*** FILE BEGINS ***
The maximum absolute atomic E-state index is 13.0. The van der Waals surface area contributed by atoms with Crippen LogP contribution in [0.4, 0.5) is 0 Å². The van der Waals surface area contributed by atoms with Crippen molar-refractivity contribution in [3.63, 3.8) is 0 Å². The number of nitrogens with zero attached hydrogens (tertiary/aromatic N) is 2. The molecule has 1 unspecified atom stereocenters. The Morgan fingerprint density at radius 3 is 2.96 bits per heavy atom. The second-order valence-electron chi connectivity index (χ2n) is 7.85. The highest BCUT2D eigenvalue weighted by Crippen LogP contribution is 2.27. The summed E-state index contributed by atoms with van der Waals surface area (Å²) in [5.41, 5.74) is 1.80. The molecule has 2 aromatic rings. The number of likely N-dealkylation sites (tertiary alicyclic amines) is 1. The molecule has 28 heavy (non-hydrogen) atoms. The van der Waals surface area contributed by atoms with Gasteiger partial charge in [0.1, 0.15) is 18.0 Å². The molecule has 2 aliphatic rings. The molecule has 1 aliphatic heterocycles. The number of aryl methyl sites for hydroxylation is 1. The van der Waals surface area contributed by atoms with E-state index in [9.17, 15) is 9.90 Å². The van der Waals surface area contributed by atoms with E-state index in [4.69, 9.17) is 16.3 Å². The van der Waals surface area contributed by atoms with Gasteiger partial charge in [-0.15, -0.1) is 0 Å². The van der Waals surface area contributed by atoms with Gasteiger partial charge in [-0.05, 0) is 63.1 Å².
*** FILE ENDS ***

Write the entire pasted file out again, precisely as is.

The maximum absolute atomic E-state index is 13.0. The van der Waals surface area contributed by atoms with Crippen LogP contribution in [0.4, 0.5) is 0 Å². The van der Waals surface area contributed by atoms with Crippen molar-refractivity contribution in [3.63, 3.8) is 0 Å². The number of nitrogens with zero attached hydrogens (tertiary/aromatic N) is 2. The molecule has 1 unspecified atom stereocenters. The Morgan fingerprint density at radius 3 is 2.96 bits per heavy atom. The second-order valence-electron chi connectivity index (χ2n) is 7.85. The highest BCUT2D eigenvalue weighted by Crippen LogP contribution is 2.27. The summed E-state index contributed by atoms with van der Waals surface area (Å²) in [5.41, 5.74) is 1.80. The molecule has 2 aromatic rings. The number of likely N-dealkylation sites (tertiary alicyclic amines) is 1. The molecule has 28 heavy (non-hydrogen) atoms. The van der Waals surface area contributed by atoms with Gasteiger partial charge in [0.1, 0.15) is 18.0 Å². The molecule has 2 aliphatic rings. The molecule has 1 aliphatic heterocycles. The number of aryl methyl sites for hydroxylation is 1. The van der Waals surface area contributed by atoms with E-state index in [9.17, 15) is 9.90 Å². The van der Waals surface area contributed by atoms with E-state index in [4.69, 9.17) is 16.3 Å². The van der Waals surface area contributed by atoms with Gasteiger partial charge in [-0.15, -0.1) is 0 Å². The van der Waals surface area contributed by atoms with Gasteiger partial charge in [-0.05, 0) is 63.1 Å².